Web Accessibility: Ultimate Guide with Tips, Best Practices, & Checklist

Web Accessibility: Ultimate Guide with Tips, Best Practices, & Checklist

There are over 1 billion people living with disabilities globally and 53 million in the United States.  And as the largest minority community worldwide, yes, they too want an equally accessible online experience – also known as surfing the accessible web. Enter web accessibility in the spotlight, delivering critically inclusive user experience (UX). So any online space is an equal and fair playing field for all, giving anyone online the opportunity to enjoy the web, barrier-free.

What is Web Accessibility?

We’re glad you asked.

Regardless of limitations, impairments, or disabilities, everyone deserves and has the right to enjoy being online. We should all be empowered to surf the web, free of bumpy rides, confusion, frustration or issues navigating digital experiences. This is exactly what web accessibility is all about – inclusive, seamless, smooth and enhanced UX.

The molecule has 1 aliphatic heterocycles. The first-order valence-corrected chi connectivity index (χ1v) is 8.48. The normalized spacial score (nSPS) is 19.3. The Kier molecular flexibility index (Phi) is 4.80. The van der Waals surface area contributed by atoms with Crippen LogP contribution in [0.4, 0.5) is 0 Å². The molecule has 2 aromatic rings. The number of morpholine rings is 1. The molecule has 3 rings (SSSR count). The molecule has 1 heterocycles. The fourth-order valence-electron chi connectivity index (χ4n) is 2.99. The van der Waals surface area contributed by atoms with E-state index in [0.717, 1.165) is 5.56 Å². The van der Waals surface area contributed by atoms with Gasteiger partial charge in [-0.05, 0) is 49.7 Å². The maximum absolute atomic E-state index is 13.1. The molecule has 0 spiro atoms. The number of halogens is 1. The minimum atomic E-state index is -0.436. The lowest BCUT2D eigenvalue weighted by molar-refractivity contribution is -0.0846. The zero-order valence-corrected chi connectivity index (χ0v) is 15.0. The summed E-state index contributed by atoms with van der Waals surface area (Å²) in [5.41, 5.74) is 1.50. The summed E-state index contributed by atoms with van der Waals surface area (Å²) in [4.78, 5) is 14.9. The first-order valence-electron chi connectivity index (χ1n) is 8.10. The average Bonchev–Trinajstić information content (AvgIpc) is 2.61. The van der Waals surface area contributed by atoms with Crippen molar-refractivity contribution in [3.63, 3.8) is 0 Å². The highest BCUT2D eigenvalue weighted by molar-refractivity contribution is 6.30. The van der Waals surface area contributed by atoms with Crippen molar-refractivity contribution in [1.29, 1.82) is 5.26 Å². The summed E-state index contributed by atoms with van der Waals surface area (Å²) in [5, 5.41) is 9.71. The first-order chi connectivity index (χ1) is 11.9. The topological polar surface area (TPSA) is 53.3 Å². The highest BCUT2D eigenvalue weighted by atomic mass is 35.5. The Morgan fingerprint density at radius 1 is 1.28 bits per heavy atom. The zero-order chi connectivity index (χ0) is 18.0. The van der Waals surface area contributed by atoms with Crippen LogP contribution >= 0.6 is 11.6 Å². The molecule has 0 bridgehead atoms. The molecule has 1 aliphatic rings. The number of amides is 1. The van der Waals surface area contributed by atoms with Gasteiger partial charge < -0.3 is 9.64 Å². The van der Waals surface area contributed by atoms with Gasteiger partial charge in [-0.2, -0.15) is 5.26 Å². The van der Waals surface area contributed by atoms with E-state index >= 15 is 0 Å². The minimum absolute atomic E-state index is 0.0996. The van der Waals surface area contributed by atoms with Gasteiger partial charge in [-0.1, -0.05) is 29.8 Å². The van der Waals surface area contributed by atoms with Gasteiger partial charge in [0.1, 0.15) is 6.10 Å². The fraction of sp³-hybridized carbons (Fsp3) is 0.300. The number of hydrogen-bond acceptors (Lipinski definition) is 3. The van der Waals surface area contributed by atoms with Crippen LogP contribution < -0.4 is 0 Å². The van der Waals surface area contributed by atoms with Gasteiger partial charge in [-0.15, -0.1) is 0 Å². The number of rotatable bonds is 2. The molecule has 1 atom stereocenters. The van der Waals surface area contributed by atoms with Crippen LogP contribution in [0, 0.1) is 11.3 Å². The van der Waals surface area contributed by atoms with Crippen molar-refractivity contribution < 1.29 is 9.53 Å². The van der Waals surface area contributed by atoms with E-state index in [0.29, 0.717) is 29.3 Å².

Adopting web accessibility best practices in digital design and content creation opens your online world up to everyone as fully as possible. You gain a broader audience, better quality sales, more buyers, and increased traffic from improved SEO. And on the flip side, this in turn creates happier loyal shoppers, website visitors, app, and platform users who can’t get enough of what your online space offers. Making it easier, satisfying, and more simple for anyone to engage with your digital space defines web accessibility in a nutshell. 

Is it illegal for a website to not be accessible?

While the golden and universal standards for creating an accessible website are set by the WCAG, it’s important to know that digital accessibility is the law. The ADA (Americans with Disabilities Act) declares that any publicly available online space marketing or selling products and/or services must be accessible. Yes, web accessibility is a must-have.